A Memory of Might and Power on Cox Plate Day, 1998.

 

In 1998, I lived in Brisbane and, throughout that Spring, I was heading to the races with a bloke called Bimbo. We were both broke PhD students. I had the Camira which was just hanging together and he had an old Toyota that wasn’t. His punting mission was to win enough to keep the Toyota on the road. So he had a different job in mind all week. He started well with a series of collects across Guineas Day and Caulfield Cup Day which we enjoyed in the public area, having a squillion beers. I was also enjoying some rare success, and was trying to put a decent bank together in preparation for the Camira Ashes Tour, which was to become Confessions of a Thirteenth Man. It was actually a bit of a purple patch which started when our horse Courting Luck was set up for a first-start win. But that’s another story.

 

Anyway, Bimbo had warmed to the races and was getting a little uppity. On Cox Plate Day, the races were at Doomben. “Let’s go the members,” he said.

 

We got tickets and off we went, Bimbo looking a little awkward in his bag-of-fruit.

 

I’ll take up the story as it appeared in Confessions of a Thirteenth Man. Bimbo had just backed Mossman and was pretty pleased with himself (again):

 

He bought a round to celebrate. A couple of sips of his rum and he was back to the old Bimbo. He fished out the slice of lemon.which differentiates the members’ bar from the outer, turfed it across the room, and loosened his tie. He still had that look of the infallible, though, as if the majority of his statements were ex cathedra. I encouraged him not to flirt with his form; to take it gently. ‘Hands and heels, Bimbo,’ I implored. Bimbo took little notice, launching into a few significant losers. I could see his thoughts turn to the car.

 

I was there to punt, and to watch Might and Power in the Cox Plate. He had won my heart and I had a good bank with which to bet. Over the previous fortnight in addition to the Courting Luck windfall, I had backed the winners of the Geelong and Moonee Valley Cups, both at 15/1. We were in the happiest of positions: both Bimbo and I were punting with the Trans Australian Bank’s money. The loss of winnings does not give the sort of guilt that losing the dollars of wage slavery does, so punting when you’re ahead can lead to recklessness. Bimbo, I suspect, was on the edge of it. I was wary but kept going, having a good stab at Might and Power.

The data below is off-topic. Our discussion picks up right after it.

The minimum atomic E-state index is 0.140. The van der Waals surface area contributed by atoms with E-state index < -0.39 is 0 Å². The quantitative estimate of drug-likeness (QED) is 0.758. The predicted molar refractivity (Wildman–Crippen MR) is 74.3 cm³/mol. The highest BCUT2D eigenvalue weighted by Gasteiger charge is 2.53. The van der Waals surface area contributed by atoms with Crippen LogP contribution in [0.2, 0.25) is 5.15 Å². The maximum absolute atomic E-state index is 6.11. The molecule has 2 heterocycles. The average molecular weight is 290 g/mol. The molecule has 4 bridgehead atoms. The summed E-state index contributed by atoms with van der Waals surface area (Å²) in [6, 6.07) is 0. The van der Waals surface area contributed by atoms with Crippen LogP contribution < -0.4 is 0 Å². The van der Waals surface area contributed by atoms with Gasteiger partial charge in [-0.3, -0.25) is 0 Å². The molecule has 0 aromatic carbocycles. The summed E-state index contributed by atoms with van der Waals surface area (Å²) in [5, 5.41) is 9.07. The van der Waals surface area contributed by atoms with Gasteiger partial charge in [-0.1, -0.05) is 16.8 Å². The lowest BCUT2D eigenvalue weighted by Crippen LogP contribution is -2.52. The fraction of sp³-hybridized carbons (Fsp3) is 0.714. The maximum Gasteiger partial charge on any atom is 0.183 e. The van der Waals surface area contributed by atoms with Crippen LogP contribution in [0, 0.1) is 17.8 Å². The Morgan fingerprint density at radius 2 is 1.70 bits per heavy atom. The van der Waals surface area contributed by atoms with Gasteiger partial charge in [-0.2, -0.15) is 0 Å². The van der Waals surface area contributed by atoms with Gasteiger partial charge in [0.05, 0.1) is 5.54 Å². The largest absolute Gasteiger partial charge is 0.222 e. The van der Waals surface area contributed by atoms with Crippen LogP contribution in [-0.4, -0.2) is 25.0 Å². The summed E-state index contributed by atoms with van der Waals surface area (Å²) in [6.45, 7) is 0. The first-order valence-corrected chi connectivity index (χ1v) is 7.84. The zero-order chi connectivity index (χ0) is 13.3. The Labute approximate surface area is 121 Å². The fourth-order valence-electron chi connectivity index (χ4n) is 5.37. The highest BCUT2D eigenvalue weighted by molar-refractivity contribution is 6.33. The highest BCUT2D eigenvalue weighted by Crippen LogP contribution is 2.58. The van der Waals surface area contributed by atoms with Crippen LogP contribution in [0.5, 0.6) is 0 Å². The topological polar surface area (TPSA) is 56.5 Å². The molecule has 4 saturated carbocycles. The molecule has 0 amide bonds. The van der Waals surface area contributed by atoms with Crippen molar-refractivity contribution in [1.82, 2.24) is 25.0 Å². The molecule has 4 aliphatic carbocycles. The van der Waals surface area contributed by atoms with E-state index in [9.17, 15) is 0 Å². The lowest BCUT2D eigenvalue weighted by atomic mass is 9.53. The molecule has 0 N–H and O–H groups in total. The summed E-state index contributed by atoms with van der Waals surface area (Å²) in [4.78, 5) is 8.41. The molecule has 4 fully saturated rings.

The Cox Plate is Australia’s premier weight-for-age event. It attracts the best horses in the country and from across the Tasman. This particular Cox Plate seemed

to attract a lot more interest than usual. Might and Power had ensured that. He seemed to have demanded the attention of more than just the racing enthusiast: he had become the people’s horse. He had made it to the top of the news and had joined the weather as a conversation-starter. Initially, he was a racing-lovers’ horse but you don’t win the Caulfield Cup by panels of fencing and then follow up with an all-the way win in the Melbourne Cup without being noticed. Once-a-year punters backed him, and watched him, as he won that Melbourne Cup. They watched him roll along in front, as smoothly as the tracked camera which followed him: his head ever-so slightly bowed; J.A. Cassidy holding the reins but speaking to the champ with the press of his flesh. It was a beautiful spectacle of colour and movement.

 

I had watched the replay often. I imagined being Cassidy as Might and Power brought him into the straight, a long, green tunnel in front of us. You and me together in this, champ. Let’s give it a go. Let’s take them on. Let the world catch us. Here’s the clock-tower. Here’s the post. I can hear Greg Hall urging Doriemus, forever destined to finish second. One more stride. Home. Yes. You didn’t need to know much about racing to see Might and Power’s courage, and you only had to be alive to feel the reaction of the crowd. The horse had become part of people’s own stories because so many had backed him, and because so many had seen what he did. In the lead-up to the Cox Plate, the stories gathered momentum. Somehow this Cox Plate had become the final test of Might and Power’s status. People remembered him. They admired him. They wished him well. The biggest crowd for a quarter of a century turned up at Moonee Valley. People everywhere turned to their televisions and radios. Bimbo and I stood beneath a monitor in the members’ bar at Doomben clutching our tickets. I had an overwhelming hope for Might and Power, as if there were some personal connection.